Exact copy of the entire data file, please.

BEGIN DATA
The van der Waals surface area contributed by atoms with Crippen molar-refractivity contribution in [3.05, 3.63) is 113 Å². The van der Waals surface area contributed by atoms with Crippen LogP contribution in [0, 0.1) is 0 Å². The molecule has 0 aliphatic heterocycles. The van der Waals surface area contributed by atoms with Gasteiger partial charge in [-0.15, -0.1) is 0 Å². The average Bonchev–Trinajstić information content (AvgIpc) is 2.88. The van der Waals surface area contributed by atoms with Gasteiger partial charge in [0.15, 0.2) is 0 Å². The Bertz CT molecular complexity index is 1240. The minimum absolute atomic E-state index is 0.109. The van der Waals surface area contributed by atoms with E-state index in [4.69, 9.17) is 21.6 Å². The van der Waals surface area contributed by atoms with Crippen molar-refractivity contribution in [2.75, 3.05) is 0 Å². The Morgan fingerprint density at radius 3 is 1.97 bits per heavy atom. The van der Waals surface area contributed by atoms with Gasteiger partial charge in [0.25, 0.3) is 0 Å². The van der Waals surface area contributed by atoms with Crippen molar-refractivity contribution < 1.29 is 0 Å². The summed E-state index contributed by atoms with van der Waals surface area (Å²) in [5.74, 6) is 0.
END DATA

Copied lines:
The van der Waals surface area contributed by atoms with Crippen molar-refractivity contribution in [3.05, 3.63) is 113 Å². The van der Waals surface area contributed by atoms with Crippen LogP contribution in [0, 0.1) is 0 Å². The molecule has 0 aliphatic heterocycles. The van der Waals surface area contributed by atoms with Gasteiger partial charge in [-0.15, -0.1) is 0 Å². The average Bonchev–Trinajstić information content (AvgIpc) is 2.88. The van der Waals surface area contributed by atoms with Gasteiger partial charge in [0.15, 0.2) is 0 Å². The Bertz CT molecular complexity index is 1240. The minimum absolute atomic E-state index is 0.109. The van der Waals surface area contributed by atoms with E-state index in [4.69, 9.17) is 21.6 Å². The van der Waals surface area contributed by atoms with Crippen molar-refractivity contribution in [2.75, 3.05) is 0 Å². The Morgan fingerprint density at radius 3 is 1.97 bits per heavy atom. The van der Waals surface area contributed by atoms with Gasteiger partial charge in [0.25, 0.3) is 0 Å². The van der Waals surface area contributed by atoms with Crippen molar-refractivity contribution < 1.29 is 0 Å². The summed E-state index contributed by atoms with van der Waals surface area (Å²) in [5.74, 6) is 0.